- Finally: the Ephrata Brewfest!
- The fallout of 11 MC bomb threats
- Memorial Day Parade
- Second Friday the 13th
- Farmers market opens May 21
- Hello (again), Dolly!
- Kreider Farms opens silo observation tower
- ‘Hello, Dolly!’ opens Thursday at EPAC
- ‘Somewhereville Station’ revisits the 50s and 60s
- Manheim Downtown Development Group will dissolve
Lititz Farmers Market takes the guesswork out of local
Rhubarb, I’ve missed you.
Buying locally has finally become en vogue. People realize they can think outside the box, literally, and buy outside the big box store when it comes to groceries.
Seasonal availability of local food was once the norm. For decades it seems we’ve disconnected from that experience because of the year-round availability of produce at chain stores.
Traffic at the opening day of the Lititz Farmers Market last Saturday was evidence of an escalating movement, and area farm stands have been upgrading their facilities due to the popularity of buying fresh and local.
“We’re certified organic which is a big plus. We will not offer anything that we don’t grow,” said Jim Krock, a vendor from Spring Leaf Farm in Denver.
While some markets and stands try to “sneak” in produce and goods that are not local, many patrons hold them accountable with questions of where the items actually come from and if the food is grown by the farmers who sell it.
The Lititz Farmers Market is not exclusively local, but it’s not because they are less focused on it.
“We decided to open it up last year. A lot of the families that come are looking for a one-stop-shop so they don’t have to go to the grocery store afterwards. There are things like limes, lemons, bananas, pineapple,” said Stephanie Samuel, the market manager. Samuel is also the vendor of Sugar Whipped Bakery which offers cupcakes, whoopie pies, cake pops and gourmet marshmallows.
“We opened it up to some things that can’t be grown in this area so we could be more convenient for the consumer,” she explained.
Still, some farmers market purists sniff out what’s not local and interrogate. That guesswork has been eliminated in Lititz.
“They must mark what’s not local,” said Jay Nonnenmocher, market board member.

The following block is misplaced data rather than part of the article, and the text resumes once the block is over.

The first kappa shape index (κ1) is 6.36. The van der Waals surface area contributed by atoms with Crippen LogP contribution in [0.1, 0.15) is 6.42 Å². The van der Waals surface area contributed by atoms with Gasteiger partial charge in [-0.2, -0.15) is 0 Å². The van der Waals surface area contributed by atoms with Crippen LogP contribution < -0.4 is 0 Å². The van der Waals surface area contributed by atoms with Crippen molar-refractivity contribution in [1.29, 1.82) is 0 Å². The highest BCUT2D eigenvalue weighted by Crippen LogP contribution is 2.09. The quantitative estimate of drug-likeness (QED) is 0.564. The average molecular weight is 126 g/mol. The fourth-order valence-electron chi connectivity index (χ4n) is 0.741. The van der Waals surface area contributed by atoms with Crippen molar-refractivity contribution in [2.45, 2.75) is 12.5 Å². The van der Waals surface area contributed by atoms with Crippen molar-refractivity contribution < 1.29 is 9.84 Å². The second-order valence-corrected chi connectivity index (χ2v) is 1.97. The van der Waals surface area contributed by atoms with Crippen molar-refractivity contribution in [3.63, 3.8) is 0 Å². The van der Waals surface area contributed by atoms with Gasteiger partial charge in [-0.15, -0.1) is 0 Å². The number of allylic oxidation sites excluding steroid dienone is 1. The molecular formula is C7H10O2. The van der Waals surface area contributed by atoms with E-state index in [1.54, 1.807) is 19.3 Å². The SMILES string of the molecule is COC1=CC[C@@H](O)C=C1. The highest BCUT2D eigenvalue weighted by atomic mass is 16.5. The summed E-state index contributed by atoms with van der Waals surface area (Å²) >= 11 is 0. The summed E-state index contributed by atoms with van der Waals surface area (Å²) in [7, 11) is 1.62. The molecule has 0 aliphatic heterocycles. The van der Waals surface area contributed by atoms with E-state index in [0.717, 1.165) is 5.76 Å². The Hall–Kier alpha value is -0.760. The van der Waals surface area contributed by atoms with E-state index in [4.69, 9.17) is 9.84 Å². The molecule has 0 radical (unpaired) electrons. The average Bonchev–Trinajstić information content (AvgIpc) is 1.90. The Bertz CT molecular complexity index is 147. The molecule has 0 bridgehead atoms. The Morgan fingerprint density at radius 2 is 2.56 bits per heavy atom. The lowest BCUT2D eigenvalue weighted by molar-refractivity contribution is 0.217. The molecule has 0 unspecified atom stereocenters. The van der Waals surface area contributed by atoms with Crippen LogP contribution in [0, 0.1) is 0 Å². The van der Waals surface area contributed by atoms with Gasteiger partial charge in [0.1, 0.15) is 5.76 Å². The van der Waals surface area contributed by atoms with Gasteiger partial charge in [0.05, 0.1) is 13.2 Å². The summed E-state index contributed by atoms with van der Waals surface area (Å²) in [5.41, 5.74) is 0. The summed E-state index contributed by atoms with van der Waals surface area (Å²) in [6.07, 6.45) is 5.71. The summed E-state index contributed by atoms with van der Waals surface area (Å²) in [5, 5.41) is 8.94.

One farmers market deterrent has been the perceived expense. That seems to be changing as well.
“Our organic prices are right in line with the grocery store,” said Krock. “That was one of our goals.”
While not everything in the market is organic, it is a valid question to ask the vendor. In general, seasonal produce is less expensive than in major grocery stores.
The Lititz Farmers Market is not only about produce from local farmers and supporting them, it’s also a great community meeting place to experience open-air music, eating and sampling an eclectic array of things such as artisan bread, jams, granola, honey and cheeses and, of course, baked goods. Flowers and potted plants wooed on the first day due to Mother’s Day weekend.
“This is the first time we’ve been here,” said Ruth Rinder, along with her husband Ernie. “I thought it was only produce and had no idea what it was like. It’s wonderful. We only live down the street at Luther Acres.”
Saturday’s theme was Garden Day. Vendors included the Lancaster Conservancy with information on rain barrels, Your Garden Solution with square foot gardening displays, Penn Valley Farms with compost demonstrations, and Lititz Cub Scout Pack 100 offering seed plantings in a cup that patrons could take home.
With all this talk of local, it’s important to note that some of the patrons are not.
“We come here about twice a year in the fall and spring and stay overnight at the General Sutter Inn,” said Sarah Yoder of York. “It’s an excursion, and we feel like we’re getting away but don’t have to travel too far.”
During their weekend break from the kids (they hired a babysitter), the Yoders wined and dined in the borough, enjoying visits to Tomato Pie Café, Wilbur and Café Chocolate.
“We love the shopping, stores and artists,” said her husband, Emmerich. “We walk around and have a good time.”
And of course, the market was part of the experience.
For those who return this Saturday, there will be a a variety of starter plants, both flower and edible. Last winter’s colder temperatures have the growing season off to a later start for some farmers. There may be a delay in appearance for some produce, but the selection will increase as the season progresses.
If you are curious about which vendors and items will be at market each week, sign up for the weekly newsletter by going to lititzfarmersmarket.com and go under the “stay informed” tab.
The farmers market is open on North Water Street from 8 a.m. to noon every Saturday until mid-October, but here are some special dates to mark in your calendar:
June 14 – Ice cream Day
July 12 – Dog Day
Aug. 16 – Produce Day
Sept. 13 – Agriculture Day
Oct. 4 – Kids Day
Some tips to keep in mind are to bring small bills, your own shopping bag and talk to merchants about what will be coming up the next week. Plan a meal around your findings. And yes, there is a roomy port-a-potty with an outside sink hidden in the trees at the end of the walk.
Michele Walter Fry is a freelance feature reporter and photographer for the Record Express. She welcomes your comments at firstname.lastname@example.org.